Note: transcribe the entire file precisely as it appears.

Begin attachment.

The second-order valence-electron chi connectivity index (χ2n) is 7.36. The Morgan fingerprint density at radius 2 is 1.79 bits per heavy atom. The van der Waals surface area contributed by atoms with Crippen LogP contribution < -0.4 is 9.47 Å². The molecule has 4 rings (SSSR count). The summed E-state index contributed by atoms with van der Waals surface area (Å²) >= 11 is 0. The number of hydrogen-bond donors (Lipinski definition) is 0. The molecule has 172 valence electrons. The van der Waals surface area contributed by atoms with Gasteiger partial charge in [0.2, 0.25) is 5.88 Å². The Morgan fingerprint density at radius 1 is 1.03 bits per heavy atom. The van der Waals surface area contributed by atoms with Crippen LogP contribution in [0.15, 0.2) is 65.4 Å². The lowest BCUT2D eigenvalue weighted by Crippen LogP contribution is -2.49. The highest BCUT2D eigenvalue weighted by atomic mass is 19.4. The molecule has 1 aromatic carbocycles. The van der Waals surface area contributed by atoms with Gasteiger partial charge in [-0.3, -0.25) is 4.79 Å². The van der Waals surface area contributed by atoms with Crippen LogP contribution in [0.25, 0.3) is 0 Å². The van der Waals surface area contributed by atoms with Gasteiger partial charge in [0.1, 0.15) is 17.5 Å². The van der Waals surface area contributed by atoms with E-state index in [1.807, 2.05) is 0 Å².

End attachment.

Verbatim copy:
The second-order valence-electron chi connectivity index (χ2n) is 7.36. The Morgan fingerprint density at radius 2 is 1.79 bits per heavy atom. The van der Waals surface area contributed by atoms with Crippen LogP contribution < -0.4 is 9.47 Å². The molecule has 4 rings (SSSR count). The summed E-state index contributed by atoms with van der Waals surface area (Å²) >= 11 is 0. The number of hydrogen-bond donors (Lipinski definition) is 0. The molecule has 172 valence electrons. The van der Waals surface area contributed by atoms with Gasteiger partial charge in [0.2, 0.25) is 5.88 Å². The Morgan fingerprint density at radius 1 is 1.03 bits per heavy atom. The van der Waals surface area contributed by atoms with Crippen LogP contribution in [0.15, 0.2) is 65.4 Å². The lowest BCUT2D eigenvalue weighted by Crippen LogP contribution is -2.49. The highest BCUT2D eigenvalue weighted by atomic mass is 19.4. The molecule has 1 aromatic carbocycles. The van der Waals surface area contributed by atoms with Gasteiger partial charge in [-0.3, -0.25) is 4.79 Å². The van der Waals surface area contributed by atoms with Crippen LogP contribution in [0.25, 0.3) is 0 Å². The van der Waals surface area contributed by atoms with Gasteiger partial charge in [0.1, 0.15) is 17.5 Å². The van der Waals surface area contributed by atoms with E-state index in [1.807, 2.05) is 0 Å².